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Central Nervous System


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Meningitis
   affects the   
Central Nervous System
Inflammation of the meninges
Cryptococcosis
   affects the   
Central Nervous System
Is a fungal disease caused by Cryptococcus neoformans that affects both dogs and humans. It is a rare disease in dogs, with cats seven to ten times more likely to be infected. The disease in dogs can affect the lungs and skin, but more commonly the eye and central nervous system.
Syringomyelia
   affects the   
Central Nervous System
Is a condition where a fluid filled sac develops in the spinal cord. The most important cause in dogs is by a Chiari I malformation, which is when an underdeveloped occipital bone interferes with spinal fluid circulation and results in fluid accumulation in the cervical spinal cord. This is a congenital disease most commonly found in small breeds, especially the Cavalier King Charles Spaniel. Signs include ataxia, weakness, and neck pain.
Epilepsy
   affects the   
Central Nervous System
In dogs can be a primary, idiopathic, inherited disorder or secondary to previous head trauma or CNS infections. Idiopathic epilepsy is commonly found in breeds such as German Shepherd Dogs, Beagles, and Dachshunds. The most common sign recurring generalized seizures beginning at a young adult age.
Cerebellar Hypoplasia
   affects the   
Central Nervous System
Is an incomplete development of the cerebellum. The most common cause in dogs is an in utero infection with canine herpesvirus. It is also seen associated with lissencephaly in Wire-haired Fox Terriers and Irish Setters, and as a separate condition in Chow Chows.
Polyneuropathy
   affects the   
Central Nervous System
Is a collection of peripheral nerve disorders that often are breed-related in dogs. Polyneuropathy indicates that multiple nerves are involved, unlike mononeuropathy. Polyneuropathy usually involves motor nerve dysfunction, also known as lower motor neuron disease.
Scotty Cramp
   affects the   
Central Nervous System
Is a disease in Scottish Terriers causing spasms and hyperflexion and hyperextension of the legs. It is caused by a disorder in serotonin metabolism that causes a deficiency of available serotonin.
Cauda Equina Syndrome
   affects the   
Central Nervous System
Also known as degenerative lumbosacral stenosis, in dogs is a compression of the cauda equina by a narrowing of the lumbosacral vertebral canal. It is most commonly seen in German Shepherd Dogs. Signs include pain, weakness, and rear limb muscle atrophy.
Coonhound Paralysis
   affects the   
Central Nervous System
Is a type of polyradiculoneuritis seen in Coonhounds. The cause has been related to a raccoon bite. Signs include rear leg weakness progressing rapidly to paralysis, and decreased reflexes.
Tick Paralysis
   affects the   
Central Nervous System
Is a disease in dogs caused by a neurotoxin found in the saliva of female ticks. Dermacentor species predominate as a cause in North America, while Ixodes mainly causes the disease in Australia. There is a gradual onset of signs, which include incoordination progressing to paralysis, changed voice, and difficulty eating.
Dancing Dobermann Disease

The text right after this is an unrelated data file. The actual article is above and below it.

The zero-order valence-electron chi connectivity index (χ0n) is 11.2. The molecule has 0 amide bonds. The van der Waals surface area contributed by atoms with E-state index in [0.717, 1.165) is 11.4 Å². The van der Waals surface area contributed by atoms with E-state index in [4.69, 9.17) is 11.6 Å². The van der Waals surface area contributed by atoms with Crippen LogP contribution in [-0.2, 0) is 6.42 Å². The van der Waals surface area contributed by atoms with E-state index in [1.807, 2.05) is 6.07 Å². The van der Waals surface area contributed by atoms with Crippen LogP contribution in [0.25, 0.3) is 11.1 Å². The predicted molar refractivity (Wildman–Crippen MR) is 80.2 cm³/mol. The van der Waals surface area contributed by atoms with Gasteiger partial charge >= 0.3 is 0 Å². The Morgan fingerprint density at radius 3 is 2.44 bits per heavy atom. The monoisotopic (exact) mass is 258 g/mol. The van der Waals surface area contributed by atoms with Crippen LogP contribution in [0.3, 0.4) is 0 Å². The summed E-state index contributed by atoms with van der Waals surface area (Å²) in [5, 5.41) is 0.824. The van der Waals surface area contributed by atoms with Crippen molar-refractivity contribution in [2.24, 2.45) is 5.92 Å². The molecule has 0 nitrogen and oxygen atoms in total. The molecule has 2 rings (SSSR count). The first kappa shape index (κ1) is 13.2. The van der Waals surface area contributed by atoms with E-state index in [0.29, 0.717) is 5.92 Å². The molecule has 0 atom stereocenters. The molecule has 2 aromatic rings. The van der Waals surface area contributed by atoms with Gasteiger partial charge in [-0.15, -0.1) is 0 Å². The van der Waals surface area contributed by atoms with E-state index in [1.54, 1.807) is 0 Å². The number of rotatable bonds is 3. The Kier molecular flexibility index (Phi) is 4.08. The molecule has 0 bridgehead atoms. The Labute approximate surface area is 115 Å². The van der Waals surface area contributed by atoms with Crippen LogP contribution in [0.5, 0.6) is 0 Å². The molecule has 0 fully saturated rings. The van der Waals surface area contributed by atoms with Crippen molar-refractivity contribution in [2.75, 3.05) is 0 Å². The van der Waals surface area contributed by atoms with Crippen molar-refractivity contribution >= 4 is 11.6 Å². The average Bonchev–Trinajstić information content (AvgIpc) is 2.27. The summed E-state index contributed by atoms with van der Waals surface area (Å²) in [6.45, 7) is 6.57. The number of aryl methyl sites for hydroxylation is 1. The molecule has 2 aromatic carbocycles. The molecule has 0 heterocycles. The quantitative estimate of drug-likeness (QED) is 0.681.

affects the   
Central Nervous System
Is a type of myopathy that primarily affects the gastrocnemius muscle in Dobermanns. It usually starts between the ages of 6 to 7 months. One rear leg will flex while standing. Over the next few months it will begin to affect the other rear leg.
Granulomatous Meningoencephalitis (GME)
   affects the   
Central Nervous System
(Including Pug Dog encephalitis and other noninfectious causes of meningoencephalitis) is an inflammatory disease of the central nervous system of dogs. It is a form of meningoencephalitis. The disease is more common in female toy dogs of young and middle age.
Facial Nerve Paralysis
   affects the   
Central Nervous System
Is most commonly caused in dogs by trauma, otitis media, or as an idiopathic condition. Signs include an inability to blink, drooping of the ear, and drooping of the lips on the affected side, although in chronic conditions fibrosis occurs and the ear and lips may appear to be in an abnormal position.
Laryngeal Paralysis
   affects the   
Central Nervous System
Is unilateral or bilateral paralysis of the larynx. In dogs it can be congenital, seen in the Bouvier des Flandres, Bull Terrier, Dalmatian, Rottweiler and Huskies, or an acquired, idiopathic disease, seen in older Labrador Retrievers, Golden Retrievers, St. Bernards, and Irish Setters. Signs include change in voice and difficulty breathing.
White Dog Shaker Syndrome
   affects the   
Central Nervous System
Causes full body tremors in small, white dog breeds. It is most common in West Highland White Terriers, Maltese, Bichons, and Poodles.
Wobbler Disease
   affects the   
Central Nervous System
(cervical instability) Is a condition of the cervical vertebrae that causes an unsteady gait and weakness in dogs.
Cerebellar Abiotrophy
   affects the   
Central Nervous System
Is caused by the death of Purkinje cells in the cerebellum. It results in progressive ataxia beginning at a young age. It is most commonly seen in Kerry Blue Terriers and Gordon Setters.
Serotonin
   is secreted by the   
Central Nervous System
Controls mood, appetite and sleep






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